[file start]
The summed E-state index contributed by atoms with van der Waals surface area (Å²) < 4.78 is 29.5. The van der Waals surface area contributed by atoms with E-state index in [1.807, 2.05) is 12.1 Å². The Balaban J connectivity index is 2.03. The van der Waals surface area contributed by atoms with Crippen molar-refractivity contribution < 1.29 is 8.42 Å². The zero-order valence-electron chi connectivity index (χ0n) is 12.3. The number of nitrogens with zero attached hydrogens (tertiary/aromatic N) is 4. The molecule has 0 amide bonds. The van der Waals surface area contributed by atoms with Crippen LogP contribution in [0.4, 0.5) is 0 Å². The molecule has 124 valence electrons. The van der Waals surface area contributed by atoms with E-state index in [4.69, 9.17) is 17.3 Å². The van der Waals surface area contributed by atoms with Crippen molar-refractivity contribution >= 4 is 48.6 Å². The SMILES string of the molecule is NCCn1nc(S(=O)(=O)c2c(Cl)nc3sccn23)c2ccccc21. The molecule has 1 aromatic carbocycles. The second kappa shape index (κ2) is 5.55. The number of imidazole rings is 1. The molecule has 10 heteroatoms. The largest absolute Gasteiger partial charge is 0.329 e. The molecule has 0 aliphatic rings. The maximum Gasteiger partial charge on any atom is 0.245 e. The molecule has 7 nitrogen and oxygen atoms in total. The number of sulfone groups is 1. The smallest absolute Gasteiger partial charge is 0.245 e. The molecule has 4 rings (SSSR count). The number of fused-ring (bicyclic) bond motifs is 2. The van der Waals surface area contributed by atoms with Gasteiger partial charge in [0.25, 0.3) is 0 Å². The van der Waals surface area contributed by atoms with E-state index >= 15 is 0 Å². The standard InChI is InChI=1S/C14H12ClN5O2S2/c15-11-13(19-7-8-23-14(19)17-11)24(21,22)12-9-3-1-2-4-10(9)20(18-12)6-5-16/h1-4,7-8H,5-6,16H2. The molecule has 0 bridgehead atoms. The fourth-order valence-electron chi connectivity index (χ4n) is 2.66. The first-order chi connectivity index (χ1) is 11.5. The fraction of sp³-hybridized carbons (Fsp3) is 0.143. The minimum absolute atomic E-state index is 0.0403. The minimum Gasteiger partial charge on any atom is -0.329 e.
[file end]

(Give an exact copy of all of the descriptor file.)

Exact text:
The summed E-state index contributed by atoms with van der Waals surface area (Å²) < 4.78 is 29.5. The van der Waals surface area contributed by atoms with E-state index in [1.807, 2.05) is 12.1 Å². The Balaban J connectivity index is 2.03. The van der Waals surface area contributed by atoms with Crippen molar-refractivity contribution < 1.29 is 8.42 Å². The zero-order valence-electron chi connectivity index (χ0n) is 12.3. The number of nitrogens with zero attached hydrogens (tertiary/aromatic N) is 4. The molecule has 0 amide bonds. The van der Waals surface area contributed by atoms with Crippen LogP contribution in [0.4, 0.5) is 0 Å². The molecule has 124 valence electrons. The van der Waals surface area contributed by atoms with E-state index in [4.69, 9.17) is 17.3 Å². The van der Waals surface area contributed by atoms with Crippen molar-refractivity contribution >= 4 is 48.6 Å². The SMILES string of the molecule is NCCn1nc(S(=O)(=O)c2c(Cl)nc3sccn23)c2ccccc21. The molecule has 1 aromatic carbocycles. The second kappa shape index (κ2) is 5.55. The number of imidazole rings is 1. The molecule has 10 heteroatoms. The largest absolute Gasteiger partial charge is 0.329 e. The molecule has 0 aliphatic rings. The maximum Gasteiger partial charge on any atom is 0.245 e. The molecule has 7 nitrogen and oxygen atoms in total. The number of sulfone groups is 1. The smallest absolute Gasteiger partial charge is 0.245 e. The molecule has 4 rings (SSSR count). The number of fused-ring (bicyclic) bond motifs is 2. The van der Waals surface area contributed by atoms with Gasteiger partial charge in [0.25, 0.3) is 0 Å². The van der Waals surface area contributed by atoms with E-state index >= 15 is 0 Å². The standard InChI is InChI=1S/C14H12ClN5O2S2/c15-11-13(19-7-8-23-14(19)17-11)24(21,22)12-9-3-1-2-4-10(9)20(18-12)6-5-16/h1-4,7-8H,5-6,16H2. The molecule has 0 bridgehead atoms. The fourth-order valence-electron chi connectivity index (χ4n) is 2.66. The first-order chi connectivity index (χ1) is 11.5. The fraction of sp³-hybridized carbons (Fsp3) is 0.143. The minimum absolute atomic E-state index is 0.0403. The minimum Gasteiger partial charge on any atom is -0.329 e.